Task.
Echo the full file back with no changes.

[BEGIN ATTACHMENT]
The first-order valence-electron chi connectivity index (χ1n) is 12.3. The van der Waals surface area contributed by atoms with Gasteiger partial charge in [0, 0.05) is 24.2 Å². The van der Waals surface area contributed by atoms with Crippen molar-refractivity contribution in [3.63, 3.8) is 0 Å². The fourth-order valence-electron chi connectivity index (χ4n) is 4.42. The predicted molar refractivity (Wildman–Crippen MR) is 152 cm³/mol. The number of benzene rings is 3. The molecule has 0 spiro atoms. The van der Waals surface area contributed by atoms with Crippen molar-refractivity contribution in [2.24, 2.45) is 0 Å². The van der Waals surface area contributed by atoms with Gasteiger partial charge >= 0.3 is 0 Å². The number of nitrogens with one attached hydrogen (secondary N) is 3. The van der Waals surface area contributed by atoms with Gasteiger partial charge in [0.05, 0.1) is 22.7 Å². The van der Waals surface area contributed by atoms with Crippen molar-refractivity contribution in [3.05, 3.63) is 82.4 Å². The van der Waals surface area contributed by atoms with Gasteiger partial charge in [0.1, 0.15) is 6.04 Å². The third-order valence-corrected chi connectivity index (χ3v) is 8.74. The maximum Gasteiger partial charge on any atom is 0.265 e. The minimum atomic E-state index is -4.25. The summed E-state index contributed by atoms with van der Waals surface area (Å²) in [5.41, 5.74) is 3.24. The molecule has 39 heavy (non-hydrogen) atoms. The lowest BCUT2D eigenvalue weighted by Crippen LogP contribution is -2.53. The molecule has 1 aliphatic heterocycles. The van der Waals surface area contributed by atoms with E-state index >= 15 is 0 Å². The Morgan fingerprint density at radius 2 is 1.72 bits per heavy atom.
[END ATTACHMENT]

The first-order valence-electron chi connectivity index (χ1n) is 12.3. The van der Waals surface area contributed by atoms with Gasteiger partial charge in [0, 0.05) is 24.2 Å². The van der Waals surface area contributed by atoms with Crippen molar-refractivity contribution in [3.63, 3.8) is 0 Å². The fourth-order valence-electron chi connectivity index (χ4n) is 4.42. The predicted molar refractivity (Wildman–Crippen MR) is 152 cm³/mol. The number of benzene rings is 3. The molecule has 0 spiro atoms. The van der Waals surface area contributed by atoms with Crippen molar-refractivity contribution in [2.24, 2.45) is 0 Å². The van der Waals surface area contributed by atoms with Gasteiger partial charge >= 0.3 is 0 Å². The number of nitrogens with one attached hydrogen (secondary N) is 3. The van der Waals surface area contributed by atoms with Gasteiger partial charge in [0.05, 0.1) is 22.7 Å². The van der Waals surface area contributed by atoms with Crippen molar-refractivity contribution in [3.05, 3.63) is 82.4 Å². The van der Waals surface area contributed by atoms with Gasteiger partial charge in [0.1, 0.15) is 6.04 Å². The third-order valence-corrected chi connectivity index (χ3v) is 8.74. The maximum Gasteiger partial charge on any atom is 0.265 e. The minimum atomic E-state index is -4.25. The summed E-state index contributed by atoms with van der Waals surface area (Å²) in [5.41, 5.74) is 3.24. The molecule has 39 heavy (non-hydrogen) atoms. The lowest BCUT2D eigenvalue weighted by Crippen LogP contribution is -2.53. The molecule has 1 aliphatic heterocycles. The van der Waals surface area contributed by atoms with E-state index >= 15 is 0 Å². The Morgan fingerprint density at radius 2 is 1.72 bits per heavy atom.